Resources for Patients and their Families

Stone Sheathing

Asbestos in Stone Sheathing and Other Building Materials

Like wood laminate, stone sheathing is a type of decorative covering for walls and floors. It is part of an architectural approach that dates back to the Hellenistic (Greco-Roman) culture of the ancient Mediterranean.

In ancient Rome or classical Greece, it was real stone that was used to decorate the homes of the wealthy and well-connected. However, by the late 19th and early 20th centuries, a number of artificial substances that looked remarkably like the real thing were available. Although realistic-looking, this artificial stone veneer was much lighter in weight, much easier to work with, and far less costly than actual stone.

The use of asbestos was part of what made this possible. Although light weight, asbestos is actually a form of stone and shares that material’s tensile strength and durability. In addition to the stone sheathing product itself, asbestos was used in the backing and adhesives used to set it in place.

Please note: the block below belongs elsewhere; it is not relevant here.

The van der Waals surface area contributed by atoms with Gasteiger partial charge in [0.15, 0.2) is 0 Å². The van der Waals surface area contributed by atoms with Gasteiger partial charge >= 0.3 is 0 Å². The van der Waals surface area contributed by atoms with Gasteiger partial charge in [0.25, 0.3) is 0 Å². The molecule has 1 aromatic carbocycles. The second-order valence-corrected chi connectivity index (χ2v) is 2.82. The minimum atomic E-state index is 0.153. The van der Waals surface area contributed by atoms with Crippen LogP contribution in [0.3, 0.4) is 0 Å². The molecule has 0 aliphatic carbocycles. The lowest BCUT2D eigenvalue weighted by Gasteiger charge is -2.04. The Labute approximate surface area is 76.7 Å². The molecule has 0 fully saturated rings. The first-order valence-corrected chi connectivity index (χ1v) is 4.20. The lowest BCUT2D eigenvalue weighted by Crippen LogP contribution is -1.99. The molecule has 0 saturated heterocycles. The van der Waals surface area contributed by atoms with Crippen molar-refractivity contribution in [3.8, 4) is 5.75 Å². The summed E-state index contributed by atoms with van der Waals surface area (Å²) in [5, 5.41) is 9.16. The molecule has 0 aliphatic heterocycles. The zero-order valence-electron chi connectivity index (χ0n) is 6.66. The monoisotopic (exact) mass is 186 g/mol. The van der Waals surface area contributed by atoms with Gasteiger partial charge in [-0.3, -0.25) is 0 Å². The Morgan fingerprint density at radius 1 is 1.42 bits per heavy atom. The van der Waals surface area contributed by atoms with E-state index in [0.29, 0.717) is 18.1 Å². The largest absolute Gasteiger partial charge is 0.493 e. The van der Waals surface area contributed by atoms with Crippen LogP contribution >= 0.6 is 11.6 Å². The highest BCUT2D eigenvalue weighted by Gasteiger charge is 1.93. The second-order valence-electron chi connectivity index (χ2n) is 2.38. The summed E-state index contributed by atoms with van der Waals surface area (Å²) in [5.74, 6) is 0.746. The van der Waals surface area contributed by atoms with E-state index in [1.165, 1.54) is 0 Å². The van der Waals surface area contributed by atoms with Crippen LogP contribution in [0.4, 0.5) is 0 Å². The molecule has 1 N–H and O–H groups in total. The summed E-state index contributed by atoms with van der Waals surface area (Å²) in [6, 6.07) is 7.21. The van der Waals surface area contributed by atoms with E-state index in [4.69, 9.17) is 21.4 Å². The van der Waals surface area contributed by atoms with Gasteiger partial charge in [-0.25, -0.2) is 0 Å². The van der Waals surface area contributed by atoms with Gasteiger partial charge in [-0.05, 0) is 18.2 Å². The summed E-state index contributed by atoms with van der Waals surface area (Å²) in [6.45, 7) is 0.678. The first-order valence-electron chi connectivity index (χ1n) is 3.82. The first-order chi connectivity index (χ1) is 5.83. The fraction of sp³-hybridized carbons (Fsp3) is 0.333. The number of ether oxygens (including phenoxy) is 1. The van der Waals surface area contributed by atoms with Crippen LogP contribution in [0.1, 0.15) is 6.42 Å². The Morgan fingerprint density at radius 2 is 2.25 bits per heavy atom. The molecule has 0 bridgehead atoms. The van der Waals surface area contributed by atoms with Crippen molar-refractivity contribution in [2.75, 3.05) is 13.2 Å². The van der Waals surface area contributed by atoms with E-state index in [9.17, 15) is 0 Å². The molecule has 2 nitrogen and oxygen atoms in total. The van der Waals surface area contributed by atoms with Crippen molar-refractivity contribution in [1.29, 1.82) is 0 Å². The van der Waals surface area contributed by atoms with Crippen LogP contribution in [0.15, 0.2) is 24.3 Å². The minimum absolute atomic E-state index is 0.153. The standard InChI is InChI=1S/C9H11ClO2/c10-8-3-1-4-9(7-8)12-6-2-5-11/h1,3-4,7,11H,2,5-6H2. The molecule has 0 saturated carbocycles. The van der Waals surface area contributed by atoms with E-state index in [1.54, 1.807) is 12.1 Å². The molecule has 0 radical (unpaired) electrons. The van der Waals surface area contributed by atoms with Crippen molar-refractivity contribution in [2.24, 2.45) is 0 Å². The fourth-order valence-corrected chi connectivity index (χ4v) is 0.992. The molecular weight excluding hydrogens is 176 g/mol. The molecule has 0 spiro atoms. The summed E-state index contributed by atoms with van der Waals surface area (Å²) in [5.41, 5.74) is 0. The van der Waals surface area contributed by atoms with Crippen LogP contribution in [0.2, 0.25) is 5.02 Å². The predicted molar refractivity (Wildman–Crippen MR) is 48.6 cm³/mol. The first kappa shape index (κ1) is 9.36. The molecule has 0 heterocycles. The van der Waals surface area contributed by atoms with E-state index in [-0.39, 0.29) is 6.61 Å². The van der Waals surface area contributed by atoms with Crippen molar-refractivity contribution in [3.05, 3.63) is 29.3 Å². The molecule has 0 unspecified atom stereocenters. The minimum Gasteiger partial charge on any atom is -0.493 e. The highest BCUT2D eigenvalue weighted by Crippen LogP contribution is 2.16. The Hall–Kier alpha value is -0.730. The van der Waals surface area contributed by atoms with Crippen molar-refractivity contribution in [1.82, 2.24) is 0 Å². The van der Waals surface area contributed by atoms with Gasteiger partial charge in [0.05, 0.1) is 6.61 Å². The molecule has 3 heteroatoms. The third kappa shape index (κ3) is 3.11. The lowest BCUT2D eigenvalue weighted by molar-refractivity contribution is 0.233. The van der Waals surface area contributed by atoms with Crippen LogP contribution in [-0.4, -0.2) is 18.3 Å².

Stone Sheathing Products Containing Asbestos

The following partial list of stone sheathing products were known to contain asbestos:

Product Name Start Year End Year
Celotex Careystone Sheathing

Hazards Associated with Stone Sheathing Products

Under normal circumstances, stone sheathing in good condition poses little danger. The same cannot be said for those who worked in the manufacture of it, however; during the sixty-year period between 1920 and 1980, employees working at stone sheathing factories did so without the knowledge that inhaling airborne asbestos fibers could result in life-threatening health complications in years to come. As a result they did not take the necessary safety precautions to protect themselves while working.

Builders and construction workers were equally at risk because the stone sheathing frequently needed to be cut to size when it was being installed. As the material was cut or sawed the potential for asbestos fibers to enter the air was high. The inhalation of airborne asbestos fibers has been linked to several types of severe respiratory illnesses including mesothelioma cancer.



Bowker, Michael. Fatal Deception: The Untold Story of Asbestos (New York: Touchstone, 2003)

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